WASHINGTON—Those hoping for clarity in the presidential race following the party conventions can now officially be disappointed.
We’re back where we started.
After Barack Obama enjoyed a post-Democratic convention bounce in the polls, one week later surveys once again show the battle for the White House in a statistical dead heat. Gallup, which had President Obama up by 7 points last week, has the president’s lead down to 1 point (47 percent to 46 percent) today. Rasmussen Reports shows Mitt Romney up by 2 points, drawing support from 47 percent of registered voters against Obama’s 45 percent.
Gallup also found Obama with a slight lead among registered voters in 12 key swing states. Obama was favored by 48 percent of respondents to Gov. Romney’s 46 percent, but 22 percent of the swing state voters said they are still undecided.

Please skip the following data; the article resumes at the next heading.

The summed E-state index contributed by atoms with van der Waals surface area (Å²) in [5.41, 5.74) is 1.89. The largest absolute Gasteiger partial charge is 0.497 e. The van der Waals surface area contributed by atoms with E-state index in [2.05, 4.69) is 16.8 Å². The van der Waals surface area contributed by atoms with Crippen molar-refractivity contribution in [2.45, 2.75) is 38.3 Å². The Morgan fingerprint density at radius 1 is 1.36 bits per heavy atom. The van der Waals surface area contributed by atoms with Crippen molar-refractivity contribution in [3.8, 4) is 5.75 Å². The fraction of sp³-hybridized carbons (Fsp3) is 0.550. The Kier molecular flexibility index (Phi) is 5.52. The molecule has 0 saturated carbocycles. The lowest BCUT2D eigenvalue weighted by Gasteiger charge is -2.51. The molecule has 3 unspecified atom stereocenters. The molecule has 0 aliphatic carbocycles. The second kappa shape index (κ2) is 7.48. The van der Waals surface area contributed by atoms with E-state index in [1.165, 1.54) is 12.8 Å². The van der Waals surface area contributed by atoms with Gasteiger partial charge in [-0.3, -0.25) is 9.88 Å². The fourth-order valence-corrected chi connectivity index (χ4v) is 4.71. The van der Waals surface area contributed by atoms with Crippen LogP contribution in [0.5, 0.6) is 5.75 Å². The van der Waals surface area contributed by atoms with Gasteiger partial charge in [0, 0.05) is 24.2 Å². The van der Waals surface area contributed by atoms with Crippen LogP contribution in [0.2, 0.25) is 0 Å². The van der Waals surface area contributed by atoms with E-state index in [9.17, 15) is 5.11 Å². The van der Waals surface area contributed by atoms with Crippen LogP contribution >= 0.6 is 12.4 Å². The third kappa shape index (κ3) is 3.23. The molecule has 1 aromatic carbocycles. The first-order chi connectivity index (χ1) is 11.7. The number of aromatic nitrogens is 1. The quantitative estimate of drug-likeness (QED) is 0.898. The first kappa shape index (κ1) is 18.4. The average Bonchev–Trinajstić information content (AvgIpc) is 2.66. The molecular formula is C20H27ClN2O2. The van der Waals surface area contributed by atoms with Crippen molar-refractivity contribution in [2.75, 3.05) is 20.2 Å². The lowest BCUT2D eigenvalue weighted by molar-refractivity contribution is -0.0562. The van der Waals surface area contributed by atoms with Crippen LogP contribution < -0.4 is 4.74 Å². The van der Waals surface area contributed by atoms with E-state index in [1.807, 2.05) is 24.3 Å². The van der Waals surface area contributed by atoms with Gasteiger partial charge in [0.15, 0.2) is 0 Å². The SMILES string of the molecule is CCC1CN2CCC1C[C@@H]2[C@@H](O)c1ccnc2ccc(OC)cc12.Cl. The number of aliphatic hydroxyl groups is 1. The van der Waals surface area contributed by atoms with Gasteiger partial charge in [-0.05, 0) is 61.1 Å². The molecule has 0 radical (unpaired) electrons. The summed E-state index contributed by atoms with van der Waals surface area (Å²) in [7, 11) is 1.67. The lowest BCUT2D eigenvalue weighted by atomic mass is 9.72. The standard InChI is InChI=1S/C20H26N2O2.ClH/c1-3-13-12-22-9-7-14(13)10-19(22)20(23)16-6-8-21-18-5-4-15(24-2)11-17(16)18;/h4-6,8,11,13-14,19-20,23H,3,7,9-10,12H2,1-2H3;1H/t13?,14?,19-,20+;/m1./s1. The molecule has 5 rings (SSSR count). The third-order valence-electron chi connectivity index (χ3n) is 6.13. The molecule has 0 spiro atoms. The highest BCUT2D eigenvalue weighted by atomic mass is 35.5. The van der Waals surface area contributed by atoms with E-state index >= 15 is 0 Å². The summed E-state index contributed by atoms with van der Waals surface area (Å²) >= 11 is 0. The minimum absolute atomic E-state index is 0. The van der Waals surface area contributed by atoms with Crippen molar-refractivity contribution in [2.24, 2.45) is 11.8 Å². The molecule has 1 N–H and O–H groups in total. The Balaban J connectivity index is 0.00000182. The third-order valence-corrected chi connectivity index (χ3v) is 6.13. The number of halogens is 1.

The close poll numbers are almost all within the margins of error for the surveys and underscore the significance of the remaining seven weeks until Election Day. Voters will see three debates between the candidates during that time, including Oct. 3 on domestic policy, Oct. 16 on foreign and domestic policy, and Oct. 22 on foreign policy.
Foreign policy is playing an increasingly important role in the election, and a new NBC/Wall Street Journal poll shows the president’s approval numbers tumbling on the issue. Last month Obama’s approval rating on foreign policy stood at 54 percent, but it’s down to 49 percent after violent protests erupted at U.S. embassies around the world, resulting in the death of U.S. Ambassador Chris Stevens and three other Americans in Libya.
The president’s support mainly eroded among Republicans and independents. While most Democrats (86 percent) still trust Obama’s handling of foreign affairs, he lost about half of his backing among Republicans (10 percent, down from 19 percent) and a significant number of independents (41 percent, down from 53 percent) since last month.
Gallup shows Obama’s overall approval rating at 49 percent. Last week it was briefly treading above 50 percent for the first time since June.